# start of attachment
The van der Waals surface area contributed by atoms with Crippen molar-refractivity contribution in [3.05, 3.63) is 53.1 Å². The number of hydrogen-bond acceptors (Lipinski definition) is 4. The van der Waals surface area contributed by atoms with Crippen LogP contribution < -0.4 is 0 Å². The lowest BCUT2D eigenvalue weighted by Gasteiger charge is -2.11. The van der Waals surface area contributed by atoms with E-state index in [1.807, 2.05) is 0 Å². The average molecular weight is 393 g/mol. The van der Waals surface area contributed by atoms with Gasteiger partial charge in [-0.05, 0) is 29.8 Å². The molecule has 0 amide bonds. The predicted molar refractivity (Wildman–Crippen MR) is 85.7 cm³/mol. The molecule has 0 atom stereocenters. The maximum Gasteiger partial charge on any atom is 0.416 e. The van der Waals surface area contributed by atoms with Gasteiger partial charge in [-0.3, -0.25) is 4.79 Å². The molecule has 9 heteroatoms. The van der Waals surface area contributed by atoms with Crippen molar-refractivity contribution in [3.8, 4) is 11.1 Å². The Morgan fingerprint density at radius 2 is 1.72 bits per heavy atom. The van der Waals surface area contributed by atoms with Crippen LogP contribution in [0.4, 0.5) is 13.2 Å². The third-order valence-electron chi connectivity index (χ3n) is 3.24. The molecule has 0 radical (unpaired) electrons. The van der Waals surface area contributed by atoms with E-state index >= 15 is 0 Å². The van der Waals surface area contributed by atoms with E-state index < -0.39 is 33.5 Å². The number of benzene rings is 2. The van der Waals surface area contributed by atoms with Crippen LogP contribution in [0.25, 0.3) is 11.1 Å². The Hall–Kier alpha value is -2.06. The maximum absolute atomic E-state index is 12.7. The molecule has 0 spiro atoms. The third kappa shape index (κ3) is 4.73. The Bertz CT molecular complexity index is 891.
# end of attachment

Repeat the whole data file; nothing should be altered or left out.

The van der Waals surface area contributed by atoms with Crippen molar-refractivity contribution in [3.05, 3.63) is 53.1 Å². The number of hydrogen-bond acceptors (Lipinski definition) is 4. The van der Waals surface area contributed by atoms with Crippen LogP contribution < -0.4 is 0 Å². The lowest BCUT2D eigenvalue weighted by Gasteiger charge is -2.11. The van der Waals surface area contributed by atoms with E-state index in [1.807, 2.05) is 0 Å². The average molecular weight is 393 g/mol. The van der Waals surface area contributed by atoms with Gasteiger partial charge in [-0.05, 0) is 29.8 Å². The molecule has 0 amide bonds. The predicted molar refractivity (Wildman–Crippen MR) is 85.7 cm³/mol. The molecule has 0 atom stereocenters. The maximum Gasteiger partial charge on any atom is 0.416 e. The van der Waals surface area contributed by atoms with Gasteiger partial charge in [-0.3, -0.25) is 4.79 Å². The molecule has 9 heteroatoms. The van der Waals surface area contributed by atoms with Crippen molar-refractivity contribution in [3.8, 4) is 11.1 Å². The Morgan fingerprint density at radius 2 is 1.72 bits per heavy atom. The van der Waals surface area contributed by atoms with Crippen LogP contribution in [0.4, 0.5) is 13.2 Å². The third-order valence-electron chi connectivity index (χ3n) is 3.24. The molecule has 0 radical (unpaired) electrons. The van der Waals surface area contributed by atoms with E-state index >= 15 is 0 Å². The van der Waals surface area contributed by atoms with E-state index < -0.39 is 33.5 Å². The number of benzene rings is 2. The van der Waals surface area contributed by atoms with Crippen LogP contribution in [0.25, 0.3) is 11.1 Å². The Hall–Kier alpha value is -2.06. The maximum absolute atomic E-state index is 12.7. The molecule has 0 spiro atoms. The third kappa shape index (κ3) is 4.73. The Bertz CT molecular complexity index is 891.